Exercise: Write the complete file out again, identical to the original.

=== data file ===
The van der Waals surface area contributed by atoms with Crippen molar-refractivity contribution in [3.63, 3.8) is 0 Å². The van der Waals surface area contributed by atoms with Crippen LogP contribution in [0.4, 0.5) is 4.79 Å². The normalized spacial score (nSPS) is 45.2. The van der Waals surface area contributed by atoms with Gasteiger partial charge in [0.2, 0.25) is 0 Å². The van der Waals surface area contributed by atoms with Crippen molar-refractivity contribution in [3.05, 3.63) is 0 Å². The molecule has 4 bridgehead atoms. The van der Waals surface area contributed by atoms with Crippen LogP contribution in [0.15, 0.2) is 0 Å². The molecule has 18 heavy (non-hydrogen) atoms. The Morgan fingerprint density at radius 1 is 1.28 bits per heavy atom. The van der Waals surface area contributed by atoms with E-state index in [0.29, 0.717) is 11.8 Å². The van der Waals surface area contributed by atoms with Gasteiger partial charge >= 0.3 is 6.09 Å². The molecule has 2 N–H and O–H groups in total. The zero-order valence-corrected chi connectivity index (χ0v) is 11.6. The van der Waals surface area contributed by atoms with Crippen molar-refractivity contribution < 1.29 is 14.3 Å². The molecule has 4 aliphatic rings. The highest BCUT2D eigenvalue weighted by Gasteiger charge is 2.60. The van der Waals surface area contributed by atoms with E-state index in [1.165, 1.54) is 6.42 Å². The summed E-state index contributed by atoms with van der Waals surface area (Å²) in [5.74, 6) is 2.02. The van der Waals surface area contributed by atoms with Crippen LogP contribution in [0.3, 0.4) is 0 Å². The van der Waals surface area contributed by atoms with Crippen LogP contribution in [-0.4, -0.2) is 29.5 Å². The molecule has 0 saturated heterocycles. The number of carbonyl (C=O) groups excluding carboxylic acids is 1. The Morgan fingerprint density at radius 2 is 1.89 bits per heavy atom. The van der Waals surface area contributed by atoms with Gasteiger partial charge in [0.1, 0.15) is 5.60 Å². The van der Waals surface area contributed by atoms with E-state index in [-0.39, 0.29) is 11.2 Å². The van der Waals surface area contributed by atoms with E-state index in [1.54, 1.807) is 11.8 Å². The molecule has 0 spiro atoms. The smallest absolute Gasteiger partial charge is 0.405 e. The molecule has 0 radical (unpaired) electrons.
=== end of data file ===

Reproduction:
The van der Waals surface area contributed by atoms with Crippen molar-refractivity contribution in [3.63, 3.8) is 0 Å². The van der Waals surface area contributed by atoms with Crippen LogP contribution in [0.4, 0.5) is 4.79 Å². The normalized spacial score (nSPS) is 45.2. The van der Waals surface area contributed by atoms with Gasteiger partial charge in [0.2, 0.25) is 0 Å². The van der Waals surface area contributed by atoms with Crippen molar-refractivity contribution in [3.05, 3.63) is 0 Å². The molecule has 4 bridgehead atoms. The van der Waals surface area contributed by atoms with Crippen LogP contribution in [0.15, 0.2) is 0 Å². The molecule has 18 heavy (non-hydrogen) atoms. The Morgan fingerprint density at radius 1 is 1.28 bits per heavy atom. The van der Waals surface area contributed by atoms with E-state index in [0.29, 0.717) is 11.8 Å². The van der Waals surface area contributed by atoms with Gasteiger partial charge >= 0.3 is 6.09 Å². The molecule has 2 N–H and O–H groups in total. The zero-order valence-corrected chi connectivity index (χ0v) is 11.6. The van der Waals surface area contributed by atoms with Crippen molar-refractivity contribution < 1.29 is 14.3 Å². The molecule has 4 aliphatic rings. The highest BCUT2D eigenvalue weighted by Gasteiger charge is 2.60. The van der Waals surface area contributed by atoms with E-state index in [1.165, 1.54) is 6.42 Å². The summed E-state index contributed by atoms with van der Waals surface area (Å²) in [5.74, 6) is 2.02. The van der Waals surface area contributed by atoms with Crippen LogP contribution in [0.3, 0.4) is 0 Å². The van der Waals surface area contributed by atoms with Crippen LogP contribution in [-0.4, -0.2) is 29.5 Å². The molecule has 0 saturated heterocycles. The number of carbonyl (C=O) groups excluding carboxylic acids is 1. The Morgan fingerprint density at radius 2 is 1.89 bits per heavy atom. The van der Waals surface area contributed by atoms with Gasteiger partial charge in [0.1, 0.15) is 5.60 Å². The van der Waals surface area contributed by atoms with E-state index in [-0.39, 0.29) is 11.2 Å². The van der Waals surface area contributed by atoms with E-state index in [1.54, 1.807) is 11.8 Å². The molecule has 0 spiro atoms. The smallest absolute Gasteiger partial charge is 0.405 e. The molecule has 0 radical (unpaired) electrons.